UK-made tools put Equinor's subsea electrical jumpers to test

UK-made tools put Equinor’s subsea electrical jumpers to test

UK’s C-Kore Systems has delivered testing tools to DeepOcean that were deployed at an Equinor-operated field in the North Sea to confirm the status of subsea electrical jumpers.

Source: Norsk Petroleum

C-Kore said that the testing tools were used to “quickly and simply” confirm the status of subsea electrical jumpers on the Tordis field in Norwegian waters.

According to the company, the team provided training prior to the mobilization to give the remotely operated vehicle (ROV) operators an understanding of how to use the units.

The self-contained and automated subsea testing units are used on both asset integrity and installation operations to verify the health of subsea electrical systems. The cable monitor unit tests the insulation resistance and continuity of the electrical line while the subsea TDR unit localizes faults with an accuracy of around 20cm.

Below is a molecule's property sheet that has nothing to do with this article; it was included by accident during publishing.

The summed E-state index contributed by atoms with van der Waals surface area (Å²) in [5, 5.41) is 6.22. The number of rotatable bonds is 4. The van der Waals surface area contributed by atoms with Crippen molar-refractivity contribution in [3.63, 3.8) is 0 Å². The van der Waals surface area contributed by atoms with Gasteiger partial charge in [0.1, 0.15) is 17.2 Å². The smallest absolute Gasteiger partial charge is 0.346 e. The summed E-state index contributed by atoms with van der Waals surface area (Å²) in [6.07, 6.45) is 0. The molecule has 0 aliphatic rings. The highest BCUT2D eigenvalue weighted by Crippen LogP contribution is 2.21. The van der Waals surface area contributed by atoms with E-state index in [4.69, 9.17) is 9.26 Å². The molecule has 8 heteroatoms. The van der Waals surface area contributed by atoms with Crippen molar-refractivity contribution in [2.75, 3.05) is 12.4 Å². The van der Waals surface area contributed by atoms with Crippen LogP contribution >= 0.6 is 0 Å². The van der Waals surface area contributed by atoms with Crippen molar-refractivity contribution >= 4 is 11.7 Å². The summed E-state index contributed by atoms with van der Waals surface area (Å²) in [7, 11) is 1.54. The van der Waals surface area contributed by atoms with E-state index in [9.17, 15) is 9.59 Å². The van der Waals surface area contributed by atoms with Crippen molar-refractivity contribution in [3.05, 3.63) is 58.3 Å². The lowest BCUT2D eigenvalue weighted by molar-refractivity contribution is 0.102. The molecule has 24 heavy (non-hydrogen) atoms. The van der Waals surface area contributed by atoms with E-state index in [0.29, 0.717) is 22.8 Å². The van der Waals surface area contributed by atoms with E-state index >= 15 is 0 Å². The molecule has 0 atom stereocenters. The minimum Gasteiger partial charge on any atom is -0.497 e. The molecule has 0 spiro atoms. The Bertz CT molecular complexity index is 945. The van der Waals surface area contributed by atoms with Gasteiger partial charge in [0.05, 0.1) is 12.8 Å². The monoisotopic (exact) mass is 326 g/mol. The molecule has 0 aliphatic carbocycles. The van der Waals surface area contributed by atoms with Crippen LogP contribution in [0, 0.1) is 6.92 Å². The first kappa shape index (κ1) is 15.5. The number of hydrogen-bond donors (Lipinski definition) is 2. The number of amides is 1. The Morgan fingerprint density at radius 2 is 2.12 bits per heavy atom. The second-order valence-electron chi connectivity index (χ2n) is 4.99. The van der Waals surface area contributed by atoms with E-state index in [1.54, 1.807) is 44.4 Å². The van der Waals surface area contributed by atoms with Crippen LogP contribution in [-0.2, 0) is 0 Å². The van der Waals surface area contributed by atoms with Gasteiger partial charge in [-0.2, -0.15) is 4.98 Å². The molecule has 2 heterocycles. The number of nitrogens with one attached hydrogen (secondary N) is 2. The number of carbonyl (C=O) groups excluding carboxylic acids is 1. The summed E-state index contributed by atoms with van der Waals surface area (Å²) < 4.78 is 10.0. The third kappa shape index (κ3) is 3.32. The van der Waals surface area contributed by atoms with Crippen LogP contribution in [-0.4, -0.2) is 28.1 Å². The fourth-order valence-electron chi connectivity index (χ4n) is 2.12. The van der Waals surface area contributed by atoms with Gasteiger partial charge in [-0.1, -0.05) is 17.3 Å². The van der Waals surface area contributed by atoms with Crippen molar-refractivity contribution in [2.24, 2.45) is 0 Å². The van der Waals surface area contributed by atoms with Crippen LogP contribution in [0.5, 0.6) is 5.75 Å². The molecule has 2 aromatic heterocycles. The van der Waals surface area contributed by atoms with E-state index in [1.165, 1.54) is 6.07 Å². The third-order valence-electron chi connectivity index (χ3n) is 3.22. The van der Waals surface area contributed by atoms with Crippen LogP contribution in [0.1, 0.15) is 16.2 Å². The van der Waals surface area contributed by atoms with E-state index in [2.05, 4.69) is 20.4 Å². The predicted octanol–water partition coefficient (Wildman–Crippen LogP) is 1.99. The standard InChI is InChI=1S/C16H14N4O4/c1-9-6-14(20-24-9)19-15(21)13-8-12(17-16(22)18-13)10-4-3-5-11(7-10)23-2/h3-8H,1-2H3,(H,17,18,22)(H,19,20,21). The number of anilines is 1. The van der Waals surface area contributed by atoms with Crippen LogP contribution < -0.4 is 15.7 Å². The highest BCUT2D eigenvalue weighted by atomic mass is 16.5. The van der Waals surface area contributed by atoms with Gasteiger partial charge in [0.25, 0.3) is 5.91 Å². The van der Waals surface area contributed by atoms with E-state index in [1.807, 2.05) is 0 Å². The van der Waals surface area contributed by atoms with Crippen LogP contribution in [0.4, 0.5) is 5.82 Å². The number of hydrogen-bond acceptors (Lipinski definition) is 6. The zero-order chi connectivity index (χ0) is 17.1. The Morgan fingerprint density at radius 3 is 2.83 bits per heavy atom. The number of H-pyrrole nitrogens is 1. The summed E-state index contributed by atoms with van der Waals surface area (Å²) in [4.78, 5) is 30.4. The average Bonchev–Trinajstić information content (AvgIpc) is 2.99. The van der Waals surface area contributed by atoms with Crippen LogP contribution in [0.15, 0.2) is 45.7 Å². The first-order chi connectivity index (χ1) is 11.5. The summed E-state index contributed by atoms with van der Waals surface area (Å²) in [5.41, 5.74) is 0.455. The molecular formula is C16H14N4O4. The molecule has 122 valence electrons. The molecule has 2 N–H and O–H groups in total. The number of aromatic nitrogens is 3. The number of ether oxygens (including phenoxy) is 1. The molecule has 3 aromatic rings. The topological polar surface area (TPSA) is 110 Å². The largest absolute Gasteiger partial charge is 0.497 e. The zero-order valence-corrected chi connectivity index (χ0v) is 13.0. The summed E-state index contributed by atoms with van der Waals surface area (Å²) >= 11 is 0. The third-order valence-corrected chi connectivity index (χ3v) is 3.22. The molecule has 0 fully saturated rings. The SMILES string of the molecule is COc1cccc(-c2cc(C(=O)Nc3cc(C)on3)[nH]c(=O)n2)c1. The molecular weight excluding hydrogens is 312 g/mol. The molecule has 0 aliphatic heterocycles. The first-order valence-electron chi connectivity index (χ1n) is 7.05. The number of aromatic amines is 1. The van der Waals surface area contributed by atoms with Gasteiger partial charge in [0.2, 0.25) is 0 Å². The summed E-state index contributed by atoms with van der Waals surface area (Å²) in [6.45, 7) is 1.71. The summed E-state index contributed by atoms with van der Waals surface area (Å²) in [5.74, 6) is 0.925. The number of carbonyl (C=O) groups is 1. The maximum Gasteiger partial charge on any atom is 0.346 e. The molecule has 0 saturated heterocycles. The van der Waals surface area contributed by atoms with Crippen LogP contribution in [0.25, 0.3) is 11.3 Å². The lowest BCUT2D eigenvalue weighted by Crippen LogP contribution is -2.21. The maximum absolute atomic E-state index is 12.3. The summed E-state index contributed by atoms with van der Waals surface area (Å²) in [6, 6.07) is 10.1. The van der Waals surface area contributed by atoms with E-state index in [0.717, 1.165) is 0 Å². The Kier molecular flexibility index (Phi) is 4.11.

“We are pleased to be working with both Equinor and DeepOcean in Norway,” said Cynthia Pikaar, Sales and Marketing Director for C-Kore Systems. “Our C-Kore tools are really proving their value to North Sea operators with their ease of operation. Being automated, they also don’t require extra offshore personnel, an added bonus in times where POB is kept to a minimum.”

Tordis is located in the Tampen area in the northern part of the North Sea, between the Statfjord and Gullfaks fields, at a water depth of 150-220 meters.

The field was discovered in 1987 and the plan for development and operation (PDO) was approved in 1991.

It has been developed with a central subsea manifold tied back to Gullfaks C, which also supplies water for injection. Production started in 1994.